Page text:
Understand the complexities and nuances of the Bankruptcy Code to better advise clients and prepare for court.
By Daniel Gill
A couple couldn’t confirm their Chapter 13 payment plan because it provided for an excessive amount of funds to go toward retirement assets, a Louisiana bankruptcy judge ruled March 14 ( In re Miner , 2017 BL 79633, Bankr. W.D. La., 16-10441, 3/14/17 ).
“This matter concerns legal issues relevant to the local bankruptcy bar and the Chapter 13 trustee,” Judge Jeffrey P. Norman of the U.S. Bankruptcy Court for the Western District of Louisiana said in his opinion rejecting the plan filed by married debtors Donald and Sandra Miner.
The judge examined the question of whether and to what extent could a Chapter 13 plan provide for payments to debtor retirement accounts.
He concluded that for the Shreveport Division of the court, 3 percent of income would be appropriate. The court left open the possibility of a larger percentage on a case-by-case basis, if facts justified it.
The Miners filed a Chapter 13 case on March 17, 2016. Chapter 13 allows individuals receiving regular income to obtain debt relief while retaining their property. To do so, the debtor must propose a plan that uses future income to repay all or a portion of his debts over a three- to five-year period.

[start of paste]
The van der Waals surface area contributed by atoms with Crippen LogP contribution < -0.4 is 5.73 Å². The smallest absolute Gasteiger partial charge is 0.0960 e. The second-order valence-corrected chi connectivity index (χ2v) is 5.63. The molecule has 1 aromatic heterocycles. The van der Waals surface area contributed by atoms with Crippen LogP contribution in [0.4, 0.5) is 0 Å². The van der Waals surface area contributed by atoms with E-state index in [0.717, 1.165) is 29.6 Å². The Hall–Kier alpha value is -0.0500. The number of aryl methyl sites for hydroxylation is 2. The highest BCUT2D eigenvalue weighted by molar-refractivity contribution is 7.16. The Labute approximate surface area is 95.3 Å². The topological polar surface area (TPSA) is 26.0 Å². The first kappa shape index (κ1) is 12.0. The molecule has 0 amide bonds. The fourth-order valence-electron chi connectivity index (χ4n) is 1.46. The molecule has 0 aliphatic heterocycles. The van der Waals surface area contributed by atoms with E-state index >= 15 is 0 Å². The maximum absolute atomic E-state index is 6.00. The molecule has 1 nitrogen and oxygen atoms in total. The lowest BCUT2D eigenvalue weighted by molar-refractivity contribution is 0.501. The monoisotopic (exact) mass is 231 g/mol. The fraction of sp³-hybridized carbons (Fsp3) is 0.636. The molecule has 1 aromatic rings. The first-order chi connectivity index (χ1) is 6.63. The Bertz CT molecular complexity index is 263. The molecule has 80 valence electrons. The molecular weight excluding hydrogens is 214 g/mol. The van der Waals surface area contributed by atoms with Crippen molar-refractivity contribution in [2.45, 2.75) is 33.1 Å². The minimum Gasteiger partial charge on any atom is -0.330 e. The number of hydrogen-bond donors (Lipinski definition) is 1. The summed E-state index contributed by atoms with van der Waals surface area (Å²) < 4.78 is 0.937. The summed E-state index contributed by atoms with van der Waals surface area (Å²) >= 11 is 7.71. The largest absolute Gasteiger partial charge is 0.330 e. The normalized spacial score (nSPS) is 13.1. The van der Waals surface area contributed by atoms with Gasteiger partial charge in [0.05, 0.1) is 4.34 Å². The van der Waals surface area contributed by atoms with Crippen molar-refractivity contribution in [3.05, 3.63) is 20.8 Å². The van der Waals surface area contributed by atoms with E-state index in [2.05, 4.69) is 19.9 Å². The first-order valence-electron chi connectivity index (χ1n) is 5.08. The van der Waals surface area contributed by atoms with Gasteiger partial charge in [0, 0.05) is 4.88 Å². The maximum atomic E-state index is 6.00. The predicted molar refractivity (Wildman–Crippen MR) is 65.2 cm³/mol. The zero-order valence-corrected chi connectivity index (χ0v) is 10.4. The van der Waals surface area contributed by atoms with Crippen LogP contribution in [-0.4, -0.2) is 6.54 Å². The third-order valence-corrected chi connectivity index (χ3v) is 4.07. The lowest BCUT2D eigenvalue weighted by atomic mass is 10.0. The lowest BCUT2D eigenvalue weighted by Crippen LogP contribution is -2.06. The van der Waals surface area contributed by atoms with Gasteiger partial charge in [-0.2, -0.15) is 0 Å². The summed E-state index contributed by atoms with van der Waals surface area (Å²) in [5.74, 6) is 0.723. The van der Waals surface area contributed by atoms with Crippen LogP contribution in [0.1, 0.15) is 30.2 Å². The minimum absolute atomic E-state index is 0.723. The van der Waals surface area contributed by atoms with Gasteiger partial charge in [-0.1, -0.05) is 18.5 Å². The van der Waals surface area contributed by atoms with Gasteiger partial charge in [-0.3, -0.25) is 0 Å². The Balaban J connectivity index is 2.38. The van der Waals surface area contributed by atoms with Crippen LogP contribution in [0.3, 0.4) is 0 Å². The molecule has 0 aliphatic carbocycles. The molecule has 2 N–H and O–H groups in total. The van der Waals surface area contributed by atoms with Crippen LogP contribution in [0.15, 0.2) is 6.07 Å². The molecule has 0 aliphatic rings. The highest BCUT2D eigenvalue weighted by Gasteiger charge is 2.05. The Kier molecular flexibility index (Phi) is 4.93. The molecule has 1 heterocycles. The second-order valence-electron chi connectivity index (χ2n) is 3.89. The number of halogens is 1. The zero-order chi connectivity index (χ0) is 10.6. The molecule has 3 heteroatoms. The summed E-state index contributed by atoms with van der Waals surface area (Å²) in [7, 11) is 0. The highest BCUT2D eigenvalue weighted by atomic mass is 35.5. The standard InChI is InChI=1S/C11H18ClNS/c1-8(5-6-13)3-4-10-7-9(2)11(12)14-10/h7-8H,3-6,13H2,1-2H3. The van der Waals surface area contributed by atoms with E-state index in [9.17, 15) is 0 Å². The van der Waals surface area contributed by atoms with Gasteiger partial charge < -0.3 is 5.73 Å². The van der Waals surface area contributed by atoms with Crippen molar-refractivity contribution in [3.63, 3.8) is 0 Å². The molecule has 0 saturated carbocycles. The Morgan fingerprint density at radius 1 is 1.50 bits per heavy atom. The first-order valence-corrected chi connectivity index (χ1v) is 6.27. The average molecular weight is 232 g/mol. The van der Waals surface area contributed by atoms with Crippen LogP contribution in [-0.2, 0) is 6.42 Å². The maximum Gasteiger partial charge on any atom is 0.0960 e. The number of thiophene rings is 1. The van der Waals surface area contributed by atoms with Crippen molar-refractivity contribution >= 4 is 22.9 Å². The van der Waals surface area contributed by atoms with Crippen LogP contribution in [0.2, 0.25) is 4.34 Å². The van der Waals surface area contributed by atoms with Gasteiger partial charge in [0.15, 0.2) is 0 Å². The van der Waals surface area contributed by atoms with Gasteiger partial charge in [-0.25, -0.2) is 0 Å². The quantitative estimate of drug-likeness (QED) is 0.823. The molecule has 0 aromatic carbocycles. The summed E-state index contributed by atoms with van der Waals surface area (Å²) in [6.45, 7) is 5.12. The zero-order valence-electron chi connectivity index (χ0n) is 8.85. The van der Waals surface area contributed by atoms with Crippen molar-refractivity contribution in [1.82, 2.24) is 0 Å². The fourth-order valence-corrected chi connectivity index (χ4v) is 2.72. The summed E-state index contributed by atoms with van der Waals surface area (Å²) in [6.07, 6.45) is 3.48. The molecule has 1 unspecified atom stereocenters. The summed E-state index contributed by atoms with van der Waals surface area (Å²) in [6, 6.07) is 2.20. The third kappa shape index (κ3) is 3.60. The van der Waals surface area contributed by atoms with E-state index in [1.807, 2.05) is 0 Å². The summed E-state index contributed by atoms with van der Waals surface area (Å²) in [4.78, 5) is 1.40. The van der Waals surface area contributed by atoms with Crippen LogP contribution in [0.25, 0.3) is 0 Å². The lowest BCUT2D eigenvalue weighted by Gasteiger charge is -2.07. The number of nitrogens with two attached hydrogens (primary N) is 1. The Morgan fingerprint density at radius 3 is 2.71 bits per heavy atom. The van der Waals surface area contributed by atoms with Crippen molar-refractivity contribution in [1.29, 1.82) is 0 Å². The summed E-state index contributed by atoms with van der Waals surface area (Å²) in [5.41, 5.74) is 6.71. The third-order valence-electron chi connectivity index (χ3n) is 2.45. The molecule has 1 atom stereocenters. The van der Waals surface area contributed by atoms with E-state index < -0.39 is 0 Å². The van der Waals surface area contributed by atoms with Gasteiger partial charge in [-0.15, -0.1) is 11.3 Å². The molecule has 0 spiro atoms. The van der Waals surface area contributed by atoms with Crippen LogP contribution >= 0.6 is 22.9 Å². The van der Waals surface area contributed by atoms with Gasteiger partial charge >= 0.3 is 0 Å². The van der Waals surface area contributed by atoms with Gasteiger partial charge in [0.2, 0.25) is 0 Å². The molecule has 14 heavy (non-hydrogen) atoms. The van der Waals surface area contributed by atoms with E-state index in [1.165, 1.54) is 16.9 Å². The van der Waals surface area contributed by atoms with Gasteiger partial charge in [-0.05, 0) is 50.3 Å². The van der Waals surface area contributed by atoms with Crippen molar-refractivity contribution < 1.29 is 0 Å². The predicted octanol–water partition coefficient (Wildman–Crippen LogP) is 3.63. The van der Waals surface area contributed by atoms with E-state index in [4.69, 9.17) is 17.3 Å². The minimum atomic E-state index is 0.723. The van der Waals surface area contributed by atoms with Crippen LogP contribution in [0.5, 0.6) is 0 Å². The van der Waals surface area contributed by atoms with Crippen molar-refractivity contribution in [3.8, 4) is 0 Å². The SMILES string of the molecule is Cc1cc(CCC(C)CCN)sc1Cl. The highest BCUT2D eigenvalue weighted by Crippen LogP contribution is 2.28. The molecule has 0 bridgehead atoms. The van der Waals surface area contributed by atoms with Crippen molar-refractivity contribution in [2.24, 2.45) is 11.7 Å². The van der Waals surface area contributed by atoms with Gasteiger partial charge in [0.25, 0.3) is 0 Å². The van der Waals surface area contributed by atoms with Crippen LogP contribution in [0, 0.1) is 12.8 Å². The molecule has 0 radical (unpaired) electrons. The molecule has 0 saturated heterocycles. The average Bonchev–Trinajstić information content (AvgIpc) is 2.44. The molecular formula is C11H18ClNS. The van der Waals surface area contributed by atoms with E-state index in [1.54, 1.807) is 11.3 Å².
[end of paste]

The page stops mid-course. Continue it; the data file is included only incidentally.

After amending their proposed plan a few times, the Miners proposed one that included repayments on a loan from Donald’s 401(k) as well as contributions to that account. Together, the court said, the payments amounted to about 18 percent of the debtors’ income.
That number was excessive, the court said.
Even though there were no objections by creditors or the Chapter 13 trustee, the court found other problems with confirming the plan. For instance, the debtor’s testimony was insufficient to show the plan was made in good faith, it said.
Noting that it would be “nearly impossible to find anyone who would disagree that voluntarily saving for retirement is a prudent and wise financial decision,” the court found that it may allow a debtor “a limited reasonable voluntary retirement contribution.”
The court then utilized an approach “which accounts for a debtor’s need to save for retirement, but also respects the policy that debtors who can afford to repay creditors do so.” The court concluded that “a 3 percent contribution is reasonable.”
To contact the reporter on this story: Daniel Gill in Washington at firstname.lastname@example.org
To contact the editor responsible for this story: Jay Horowitz at JHorowitz@bna.com
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